Non-Conforming Building Products – It’s getting personal

October 4, 2022

The innocuously titled Building and Construction Legislation Amendment Bill 2022 (NSW) is anything but innocuous if you are in the game of using or dealing in building products.  

This bill proposes amendments to the original Building Products (Safety) Act 2017 (NSW), the law that began the path toward eradicating combustible cladding. In proposing this new law, the net is cast much wider and goes after those further down the building product supply chain.  

If you design, deal, know something, or ought to know something about a building product in NSW under this proposal, you are in scope. This includes:  

  • building designers, engineers, and architects, and  
  • a person who installs, or co-ordinates or supervises the installation of the product in a building during construction.  

In some ways, the proposed laws operate like the work, health, and safety laws. For example, a person in the building product chain of responsibility can have more than one duty because of the nature of their job.  Also, more than one person may concurrently have the same duty. When this happens, each person is responsible to the extent they have capacity to control and influence the matter and can’t transfer the duty to someone else. There’s no passing the buck, up or down the chain.  

Here's the crux of the matter, ‘A person in the chain of responsibility for a building product must ensure non-compliance risk does not exist in relation to the product’ (s 8E). The key words? Must. Ensure. Non-compliance risk. Does not exist.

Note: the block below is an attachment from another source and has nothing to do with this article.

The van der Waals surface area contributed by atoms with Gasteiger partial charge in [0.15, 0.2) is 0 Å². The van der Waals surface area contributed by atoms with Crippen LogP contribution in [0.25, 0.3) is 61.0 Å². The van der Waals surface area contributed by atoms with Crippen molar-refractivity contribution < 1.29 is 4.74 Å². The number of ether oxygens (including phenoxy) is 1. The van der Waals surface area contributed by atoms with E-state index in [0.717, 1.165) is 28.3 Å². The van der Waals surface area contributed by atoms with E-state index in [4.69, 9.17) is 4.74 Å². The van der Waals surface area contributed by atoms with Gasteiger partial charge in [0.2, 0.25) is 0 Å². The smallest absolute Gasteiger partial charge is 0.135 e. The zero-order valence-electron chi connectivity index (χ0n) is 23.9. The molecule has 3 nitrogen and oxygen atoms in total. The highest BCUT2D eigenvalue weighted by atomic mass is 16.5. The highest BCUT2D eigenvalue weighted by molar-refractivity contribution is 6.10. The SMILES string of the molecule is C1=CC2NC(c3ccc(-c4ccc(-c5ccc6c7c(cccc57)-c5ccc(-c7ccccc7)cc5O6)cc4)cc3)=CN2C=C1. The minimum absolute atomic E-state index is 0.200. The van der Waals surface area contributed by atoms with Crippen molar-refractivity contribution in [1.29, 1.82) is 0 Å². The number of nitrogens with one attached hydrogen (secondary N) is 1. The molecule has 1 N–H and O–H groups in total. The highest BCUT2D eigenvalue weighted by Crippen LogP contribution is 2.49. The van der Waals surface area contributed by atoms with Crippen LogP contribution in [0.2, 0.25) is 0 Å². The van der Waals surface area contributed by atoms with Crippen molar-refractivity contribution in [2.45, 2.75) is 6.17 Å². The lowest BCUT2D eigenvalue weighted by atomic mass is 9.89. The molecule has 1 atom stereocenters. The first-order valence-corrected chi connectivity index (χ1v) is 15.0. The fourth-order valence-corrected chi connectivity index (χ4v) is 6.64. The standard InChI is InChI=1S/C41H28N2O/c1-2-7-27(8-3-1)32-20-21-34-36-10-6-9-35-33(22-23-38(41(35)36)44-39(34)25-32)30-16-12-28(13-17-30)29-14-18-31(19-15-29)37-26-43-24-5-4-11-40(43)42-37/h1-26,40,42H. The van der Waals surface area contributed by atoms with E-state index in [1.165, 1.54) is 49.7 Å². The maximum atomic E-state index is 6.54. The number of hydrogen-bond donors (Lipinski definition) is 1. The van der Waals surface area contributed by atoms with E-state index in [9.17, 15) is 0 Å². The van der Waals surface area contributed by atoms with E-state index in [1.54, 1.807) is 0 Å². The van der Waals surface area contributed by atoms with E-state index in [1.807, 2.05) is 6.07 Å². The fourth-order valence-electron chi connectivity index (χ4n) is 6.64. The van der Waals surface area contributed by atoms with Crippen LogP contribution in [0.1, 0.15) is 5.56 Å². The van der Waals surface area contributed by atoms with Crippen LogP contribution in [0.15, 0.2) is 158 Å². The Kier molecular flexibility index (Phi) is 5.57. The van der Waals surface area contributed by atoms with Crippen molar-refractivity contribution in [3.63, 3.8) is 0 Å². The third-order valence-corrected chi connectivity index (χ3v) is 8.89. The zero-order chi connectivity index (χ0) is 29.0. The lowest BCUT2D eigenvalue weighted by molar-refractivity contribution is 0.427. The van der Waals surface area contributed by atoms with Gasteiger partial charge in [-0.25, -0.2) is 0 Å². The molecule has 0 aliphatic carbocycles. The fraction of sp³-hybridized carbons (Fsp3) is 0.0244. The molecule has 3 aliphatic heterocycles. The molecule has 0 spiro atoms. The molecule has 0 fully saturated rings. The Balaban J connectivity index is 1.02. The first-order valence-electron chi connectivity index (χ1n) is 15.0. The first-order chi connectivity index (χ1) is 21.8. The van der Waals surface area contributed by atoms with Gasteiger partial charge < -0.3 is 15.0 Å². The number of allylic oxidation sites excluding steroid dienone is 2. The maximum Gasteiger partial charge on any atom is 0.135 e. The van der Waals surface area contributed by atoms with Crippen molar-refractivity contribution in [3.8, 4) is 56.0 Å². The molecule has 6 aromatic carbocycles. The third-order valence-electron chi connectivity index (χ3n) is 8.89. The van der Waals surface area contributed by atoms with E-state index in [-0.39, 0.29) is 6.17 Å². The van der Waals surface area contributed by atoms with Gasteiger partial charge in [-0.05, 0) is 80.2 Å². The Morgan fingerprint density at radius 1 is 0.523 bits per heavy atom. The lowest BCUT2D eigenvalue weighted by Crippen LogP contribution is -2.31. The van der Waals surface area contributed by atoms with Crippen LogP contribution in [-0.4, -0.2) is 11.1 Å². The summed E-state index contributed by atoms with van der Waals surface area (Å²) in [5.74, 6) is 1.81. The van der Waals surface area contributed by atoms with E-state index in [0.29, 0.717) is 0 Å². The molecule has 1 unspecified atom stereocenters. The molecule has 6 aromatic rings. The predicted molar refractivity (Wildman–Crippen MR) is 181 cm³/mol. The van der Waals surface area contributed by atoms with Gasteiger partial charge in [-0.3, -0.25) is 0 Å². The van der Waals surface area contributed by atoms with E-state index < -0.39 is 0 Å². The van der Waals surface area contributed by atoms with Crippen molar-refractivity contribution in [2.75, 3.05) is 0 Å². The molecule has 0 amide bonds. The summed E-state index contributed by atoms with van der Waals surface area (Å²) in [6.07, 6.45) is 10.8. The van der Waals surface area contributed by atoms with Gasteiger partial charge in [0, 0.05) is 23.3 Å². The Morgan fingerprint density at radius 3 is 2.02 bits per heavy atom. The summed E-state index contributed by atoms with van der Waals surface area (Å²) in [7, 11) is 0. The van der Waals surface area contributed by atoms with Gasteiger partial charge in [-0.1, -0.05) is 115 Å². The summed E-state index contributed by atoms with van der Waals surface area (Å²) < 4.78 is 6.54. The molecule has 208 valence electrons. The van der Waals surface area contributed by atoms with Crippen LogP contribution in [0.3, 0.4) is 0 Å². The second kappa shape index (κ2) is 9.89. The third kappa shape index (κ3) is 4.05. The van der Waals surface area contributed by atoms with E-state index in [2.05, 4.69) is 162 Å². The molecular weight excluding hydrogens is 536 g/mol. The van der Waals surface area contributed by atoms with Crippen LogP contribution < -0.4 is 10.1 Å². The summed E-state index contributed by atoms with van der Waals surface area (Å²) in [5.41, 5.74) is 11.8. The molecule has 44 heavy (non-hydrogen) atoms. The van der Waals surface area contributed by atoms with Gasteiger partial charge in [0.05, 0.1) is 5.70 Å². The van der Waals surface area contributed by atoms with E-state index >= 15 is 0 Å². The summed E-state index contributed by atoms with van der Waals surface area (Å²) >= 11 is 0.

Like most things in this proposed new law, the concept of ‘non-compliance risk’ is also defined widely. Non-compliance risk will exist if the product is or may be a NCBP (non-conforming building product), or if an intended use of the product is or may be a non-compliant use.  

And here is where it gets personal, particularly for those in senior leadership and management roles. An offence against what is presently called s 8E (quoted above) is an ‘executive liability offence’ and applies to a person who is:  

  • a director, or  
  • an individual who is involved in the management of the corporation and can influence the conduct of the corporation in relation to the matter, and  
  • either or both  know or ought reasonably to know the office would or is being committed and fails to take all reasonable steps to prevent or stop that offence.  

Reasonable steps include action (if any) towards:  

  • assessing the corporation’s compliance,  
  • ensuring the corporation arranged regular professional assessments of its compliance provisions,
  • ensuring the corporations employees, agents and contractors are provided with information, training instruction and supervision,  
  • ensuring the plant, equipment, and other resources, and the structures, work systems and other processes relevant to compliance are appropriate, and  
  • creating and maintaining a corporate culture that does not direct, encourage, tolerate or lead to non-compliance.  

They are heavy duties. They are personal. They are non-delegable.  

Lastly, the maximum penalty. For corporations $165,000. For individuals, $55,000.  

There are more significant reforms in this bill including providing building product information. I will write about these soon. In the meantime, have your say on the proposed new laws at –

Michael Teys

Strata expert

Michael is a strata expert with over 30 years experience in strata law and management. He is a strata researcher with City Futures Research Centre UNSW, a consultant to strata industry suppliers, and conducts executive education for strata managers and property processionals.